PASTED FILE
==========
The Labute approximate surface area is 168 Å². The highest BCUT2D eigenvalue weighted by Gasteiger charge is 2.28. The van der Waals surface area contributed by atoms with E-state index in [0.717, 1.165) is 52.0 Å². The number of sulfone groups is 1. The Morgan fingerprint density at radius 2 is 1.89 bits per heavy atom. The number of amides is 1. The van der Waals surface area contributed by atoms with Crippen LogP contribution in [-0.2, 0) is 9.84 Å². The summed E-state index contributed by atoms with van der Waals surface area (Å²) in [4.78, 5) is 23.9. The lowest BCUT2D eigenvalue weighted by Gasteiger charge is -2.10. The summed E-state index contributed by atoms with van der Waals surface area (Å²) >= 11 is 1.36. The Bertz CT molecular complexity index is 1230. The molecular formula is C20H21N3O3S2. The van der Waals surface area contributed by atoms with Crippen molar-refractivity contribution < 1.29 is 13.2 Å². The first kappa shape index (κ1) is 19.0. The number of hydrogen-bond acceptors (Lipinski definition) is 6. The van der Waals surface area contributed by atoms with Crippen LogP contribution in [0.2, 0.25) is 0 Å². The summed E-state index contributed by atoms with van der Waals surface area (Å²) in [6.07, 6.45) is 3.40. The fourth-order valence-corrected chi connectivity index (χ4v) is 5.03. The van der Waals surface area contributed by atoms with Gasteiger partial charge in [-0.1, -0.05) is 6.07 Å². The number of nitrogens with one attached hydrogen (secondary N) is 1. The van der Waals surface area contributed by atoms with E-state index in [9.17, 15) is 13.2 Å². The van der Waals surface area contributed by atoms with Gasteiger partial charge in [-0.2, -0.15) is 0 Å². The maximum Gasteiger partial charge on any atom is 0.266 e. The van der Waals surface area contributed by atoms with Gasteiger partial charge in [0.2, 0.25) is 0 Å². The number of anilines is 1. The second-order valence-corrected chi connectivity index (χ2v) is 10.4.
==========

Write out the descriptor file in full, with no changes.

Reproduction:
The Labute approximate surface area is 168 Å². The highest BCUT2D eigenvalue weighted by Gasteiger charge is 2.28. The van der Waals surface area contributed by atoms with E-state index in [0.717, 1.165) is 52.0 Å². The number of sulfone groups is 1. The Morgan fingerprint density at radius 2 is 1.89 bits per heavy atom. The number of amides is 1. The van der Waals surface area contributed by atoms with Crippen LogP contribution in [-0.2, 0) is 9.84 Å². The summed E-state index contributed by atoms with van der Waals surface area (Å²) in [4.78, 5) is 23.9. The lowest BCUT2D eigenvalue weighted by Gasteiger charge is -2.10. The summed E-state index contributed by atoms with van der Waals surface area (Å²) >= 11 is 1.36. The Bertz CT molecular complexity index is 1230. The molecular formula is C20H21N3O3S2. The van der Waals surface area contributed by atoms with Crippen molar-refractivity contribution < 1.29 is 13.2 Å². The first kappa shape index (κ1) is 19.0. The number of hydrogen-bond acceptors (Lipinski definition) is 6. The van der Waals surface area contributed by atoms with Crippen LogP contribution in [0.2, 0.25) is 0 Å². The summed E-state index contributed by atoms with van der Waals surface area (Å²) in [6.07, 6.45) is 3.40. The fourth-order valence-corrected chi connectivity index (χ4v) is 5.03. The van der Waals surface area contributed by atoms with Gasteiger partial charge in [-0.1, -0.05) is 6.07 Å². The number of nitrogens with one attached hydrogen (secondary N) is 1. The van der Waals surface area contributed by atoms with E-state index in [9.17, 15) is 13.2 Å². The van der Waals surface area contributed by atoms with Gasteiger partial charge in [-0.2, -0.15) is 0 Å². The maximum Gasteiger partial charge on any atom is 0.266 e. The van der Waals surface area contributed by atoms with Gasteiger partial charge in [0.2, 0.25) is 0 Å². The number of anilines is 1. The second-order valence-corrected chi connectivity index (χ2v) is 10.4.